LEXINGTON, Ky. — In conjunction with “This is America*” and an exhibition of sculptor Jeanne Silverthorne’s work, the University of Kentucky Art Museum will offer several virtual events for arts lovers to enjoy from the safety and comfort of their homes as the winter months approach during the pandemic. All of the events are free and open to the public.
The second 2020-21 Robert C. May Photography Lecture will be presented this week featuring Rhea Combs, supervisory curator of photography and film at the Smithsonian’s National Museum of African American History and Culture. The talk is scheduled for 4 p.m. Friday, Nov. 6, on Zoom.
Combs understands the power of images to tell stories and write histories. She unearths film and photographs made by both professionals and amateurs, ranging from fine art and documentary photos to home movies, family portraits, and commercial imagery. As part of the Robert C. May Photography Lecture Series, she will discuss her use of this work to help “reclaim stories that are fundamentally American, but are lost or forgotten.”
To register for Combs’ May Lecture, visit here.
Dedicated to civil rights icon U.S. Rep. John Lewis, who died July 17, 2020, and planned to coincide with the 2020 presidential election, “This is America*” explores aspects of history, citizenry, race, dignity, power, and struggle. The exhibition also speaks to more recent events across the nation as the country faces a global pandemic and waves of social unrest centered around issues of social justice and policing practices with new pieces added to reflect these movements. In partnership with this exhibition, the museum will present two events today.
First up, the museum regular series Eat/Art will examine “God Bless the Martyrs,” a piece on display from artist Paul Stephen Benjamin. As part of Eat/Art, the public is invited to take a break from their workday and join museum staff virtually as they look at and discuss the artwork from noon to 12:30 p.m. Thursday, Nov. 5, on Zoom. Preregister for this Eat/Art event here.
This evening, hear from several artists featured in “This is America*” with “Solidarity,” a virtual conversation about how togetherness informs creative work and socio-political engagement. Exhibiting artists participating in the talk include Amber Boardman, Joseph Peragine and Tad Savinar. The discussion, moderated by UK Art Museum Director Stuart Horodner, will run 6-7 p.m. on Zoom. Preregister here.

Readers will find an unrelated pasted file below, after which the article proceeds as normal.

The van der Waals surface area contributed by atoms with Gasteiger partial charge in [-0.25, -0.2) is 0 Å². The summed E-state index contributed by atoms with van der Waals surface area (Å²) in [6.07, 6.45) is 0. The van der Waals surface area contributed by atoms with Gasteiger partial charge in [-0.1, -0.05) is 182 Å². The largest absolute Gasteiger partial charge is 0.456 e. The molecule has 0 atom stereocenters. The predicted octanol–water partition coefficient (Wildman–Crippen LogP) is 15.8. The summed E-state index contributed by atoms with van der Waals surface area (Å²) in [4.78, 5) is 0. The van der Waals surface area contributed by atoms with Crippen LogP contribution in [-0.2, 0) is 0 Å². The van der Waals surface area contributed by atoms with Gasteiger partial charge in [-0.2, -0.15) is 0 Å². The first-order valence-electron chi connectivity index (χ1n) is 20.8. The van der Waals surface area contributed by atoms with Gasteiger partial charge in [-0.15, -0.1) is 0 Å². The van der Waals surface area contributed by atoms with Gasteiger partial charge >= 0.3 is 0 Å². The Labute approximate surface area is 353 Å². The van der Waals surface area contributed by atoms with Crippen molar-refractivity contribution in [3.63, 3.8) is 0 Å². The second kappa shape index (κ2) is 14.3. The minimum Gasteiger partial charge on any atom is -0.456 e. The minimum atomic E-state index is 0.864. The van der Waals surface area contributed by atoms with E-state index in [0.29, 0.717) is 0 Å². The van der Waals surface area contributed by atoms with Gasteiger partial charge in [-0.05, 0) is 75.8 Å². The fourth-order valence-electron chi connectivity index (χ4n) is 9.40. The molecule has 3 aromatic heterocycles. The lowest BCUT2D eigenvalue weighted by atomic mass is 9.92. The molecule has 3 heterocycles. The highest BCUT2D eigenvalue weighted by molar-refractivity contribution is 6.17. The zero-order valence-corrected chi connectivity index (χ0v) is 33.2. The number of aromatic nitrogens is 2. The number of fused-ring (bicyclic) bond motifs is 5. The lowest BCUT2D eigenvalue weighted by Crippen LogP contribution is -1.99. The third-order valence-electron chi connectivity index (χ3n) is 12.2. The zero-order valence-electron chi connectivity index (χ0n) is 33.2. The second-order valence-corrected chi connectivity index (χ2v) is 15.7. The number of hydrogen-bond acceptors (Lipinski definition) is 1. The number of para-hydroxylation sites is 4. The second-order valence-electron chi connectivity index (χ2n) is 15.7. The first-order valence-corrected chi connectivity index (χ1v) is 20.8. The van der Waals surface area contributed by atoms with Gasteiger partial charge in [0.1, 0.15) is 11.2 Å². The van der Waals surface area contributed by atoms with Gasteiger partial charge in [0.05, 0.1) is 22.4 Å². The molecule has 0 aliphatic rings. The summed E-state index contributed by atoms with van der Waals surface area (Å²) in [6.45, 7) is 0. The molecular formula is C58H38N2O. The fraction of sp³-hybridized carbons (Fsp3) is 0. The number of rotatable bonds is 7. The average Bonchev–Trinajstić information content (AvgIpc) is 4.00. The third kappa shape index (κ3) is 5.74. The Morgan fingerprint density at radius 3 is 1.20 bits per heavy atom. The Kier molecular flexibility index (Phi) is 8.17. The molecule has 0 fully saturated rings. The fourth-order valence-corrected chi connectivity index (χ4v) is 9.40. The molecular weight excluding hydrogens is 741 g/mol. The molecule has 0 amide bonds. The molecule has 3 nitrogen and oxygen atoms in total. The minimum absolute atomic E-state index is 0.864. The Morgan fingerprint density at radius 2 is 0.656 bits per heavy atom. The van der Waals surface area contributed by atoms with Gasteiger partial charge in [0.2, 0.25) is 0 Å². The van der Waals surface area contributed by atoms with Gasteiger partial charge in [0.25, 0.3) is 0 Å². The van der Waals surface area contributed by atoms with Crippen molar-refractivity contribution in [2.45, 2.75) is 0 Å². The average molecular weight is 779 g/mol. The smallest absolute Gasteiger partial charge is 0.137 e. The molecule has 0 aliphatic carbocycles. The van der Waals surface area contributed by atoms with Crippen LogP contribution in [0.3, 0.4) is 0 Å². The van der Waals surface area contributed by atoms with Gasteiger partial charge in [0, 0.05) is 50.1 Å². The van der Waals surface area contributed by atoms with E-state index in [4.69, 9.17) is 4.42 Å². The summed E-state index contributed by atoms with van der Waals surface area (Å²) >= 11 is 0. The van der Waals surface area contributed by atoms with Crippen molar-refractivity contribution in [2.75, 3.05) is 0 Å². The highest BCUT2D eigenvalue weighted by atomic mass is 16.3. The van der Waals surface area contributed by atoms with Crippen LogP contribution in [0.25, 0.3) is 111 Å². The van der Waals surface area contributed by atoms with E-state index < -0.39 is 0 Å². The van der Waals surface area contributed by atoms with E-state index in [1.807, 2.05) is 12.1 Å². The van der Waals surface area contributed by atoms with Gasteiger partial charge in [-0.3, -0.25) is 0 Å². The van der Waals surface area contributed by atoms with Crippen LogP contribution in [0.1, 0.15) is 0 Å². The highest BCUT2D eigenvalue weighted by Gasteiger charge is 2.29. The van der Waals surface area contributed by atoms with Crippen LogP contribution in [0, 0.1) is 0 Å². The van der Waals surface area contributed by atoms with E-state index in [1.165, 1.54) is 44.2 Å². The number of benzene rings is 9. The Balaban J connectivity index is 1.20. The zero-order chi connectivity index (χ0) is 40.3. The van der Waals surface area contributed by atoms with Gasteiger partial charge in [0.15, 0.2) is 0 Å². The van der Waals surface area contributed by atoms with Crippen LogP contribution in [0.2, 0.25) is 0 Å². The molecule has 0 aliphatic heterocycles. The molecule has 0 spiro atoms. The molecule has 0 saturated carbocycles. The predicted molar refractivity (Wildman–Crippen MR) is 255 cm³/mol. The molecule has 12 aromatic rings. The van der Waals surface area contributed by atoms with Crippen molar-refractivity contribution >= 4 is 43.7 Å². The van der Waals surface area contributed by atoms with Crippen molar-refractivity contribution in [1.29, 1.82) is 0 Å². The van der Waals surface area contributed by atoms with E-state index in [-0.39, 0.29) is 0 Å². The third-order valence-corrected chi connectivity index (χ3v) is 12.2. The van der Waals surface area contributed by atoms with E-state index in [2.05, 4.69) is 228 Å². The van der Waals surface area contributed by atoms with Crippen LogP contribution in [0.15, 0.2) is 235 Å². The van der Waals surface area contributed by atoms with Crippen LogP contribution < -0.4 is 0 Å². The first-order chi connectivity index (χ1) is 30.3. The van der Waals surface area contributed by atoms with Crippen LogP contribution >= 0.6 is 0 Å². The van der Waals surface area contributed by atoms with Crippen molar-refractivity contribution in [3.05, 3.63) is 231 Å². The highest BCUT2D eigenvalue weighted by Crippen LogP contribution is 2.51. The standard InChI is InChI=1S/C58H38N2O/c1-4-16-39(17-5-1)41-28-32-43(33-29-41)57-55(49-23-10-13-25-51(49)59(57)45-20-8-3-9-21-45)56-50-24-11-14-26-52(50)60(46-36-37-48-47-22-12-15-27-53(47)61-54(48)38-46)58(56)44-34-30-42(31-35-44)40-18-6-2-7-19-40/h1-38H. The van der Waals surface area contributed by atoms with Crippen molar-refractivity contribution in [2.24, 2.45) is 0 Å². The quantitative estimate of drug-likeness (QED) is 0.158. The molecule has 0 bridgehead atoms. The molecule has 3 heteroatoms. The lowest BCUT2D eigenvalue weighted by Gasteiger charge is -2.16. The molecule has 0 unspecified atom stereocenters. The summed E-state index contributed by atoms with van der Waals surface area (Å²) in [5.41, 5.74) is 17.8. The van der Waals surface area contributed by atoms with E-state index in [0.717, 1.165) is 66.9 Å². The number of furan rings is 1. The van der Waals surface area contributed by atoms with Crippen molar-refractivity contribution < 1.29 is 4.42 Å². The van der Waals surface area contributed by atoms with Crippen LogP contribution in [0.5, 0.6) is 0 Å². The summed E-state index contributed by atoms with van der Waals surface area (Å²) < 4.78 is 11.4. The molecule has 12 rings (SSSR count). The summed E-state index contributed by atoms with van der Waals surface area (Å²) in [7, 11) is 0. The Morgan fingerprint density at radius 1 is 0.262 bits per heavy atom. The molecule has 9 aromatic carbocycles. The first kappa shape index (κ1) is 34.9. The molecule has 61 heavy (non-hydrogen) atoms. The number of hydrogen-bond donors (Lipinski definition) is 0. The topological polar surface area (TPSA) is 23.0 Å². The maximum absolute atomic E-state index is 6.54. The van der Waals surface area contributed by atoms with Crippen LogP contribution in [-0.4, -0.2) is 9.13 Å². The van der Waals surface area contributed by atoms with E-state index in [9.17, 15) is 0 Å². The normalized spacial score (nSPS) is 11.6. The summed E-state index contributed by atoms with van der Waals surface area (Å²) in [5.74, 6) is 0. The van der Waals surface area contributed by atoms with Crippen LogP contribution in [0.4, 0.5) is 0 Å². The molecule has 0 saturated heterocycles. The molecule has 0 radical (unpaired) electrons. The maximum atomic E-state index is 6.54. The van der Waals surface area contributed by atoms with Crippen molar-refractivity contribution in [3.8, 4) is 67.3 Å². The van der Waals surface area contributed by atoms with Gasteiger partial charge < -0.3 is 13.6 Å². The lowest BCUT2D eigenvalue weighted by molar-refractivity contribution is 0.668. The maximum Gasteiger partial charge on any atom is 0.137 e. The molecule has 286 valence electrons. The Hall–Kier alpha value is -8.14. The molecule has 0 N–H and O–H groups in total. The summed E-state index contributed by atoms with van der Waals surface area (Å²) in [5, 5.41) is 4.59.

In support of the exhibition “Jeanne Silverthorne: More Flesh and Bone,” the UK Art Museum has two events on tap this November. An acclaimed and influential New York-based artist, Silverthorne’s works take their cue from the human body, as well as domestic and industrial items. For decades, she has thought of her studio as a generative site where acts of thinking, making, destroying, and accepting take place. “More Flesh and Bone” offers a meditation on time, human effort, and nagging questions of success and failure.
Silverthorne will join the museum for a discussion of this exhibition at 6 p.m. Thursday, Nov. 12, on Zoom. As part of this event, the artist will discuss the ideas and processes that inform her realistic sculptures in cast rubber with Horodner. To pre-register for this event, visit go here.
And for families looking for educational and entertaining arts content for their children, the UK Art Museum will present “Virtual Family Day: Boxes and Belongings.” This hour-long session will take participants on a virtual tour of the museum, focusing on artwork that uses boxes, containers, and frames and talking about how artists use these simple shapes to tell stories and prompt us to look closer. Parents are encouraged to have paper and a writing utensil or other art supplies ready for a drawing activity. Kids of all ages are welcome to participate with a parent or guardian’s permission. “Virtual Family Day: Boxes and Belongings” will begin at 10:30 a.m. Saturday, Nov. 21. Register for this event here.
The mission of the UK Art Museum, part of the UK College of Fine Arts, is to promote the understanding and appreciation of art to enhance the quality of life for the people of Kentucky through collecting, exhibiting, preserving, and interpreting outstanding works of visual art from all cultures. Home to a collection of more than 4,800 objects including American and European paintings, drawings, photographs, prints, and sculptures, the Art Museum presents both special exhibitions and shows of work from its permanent collection.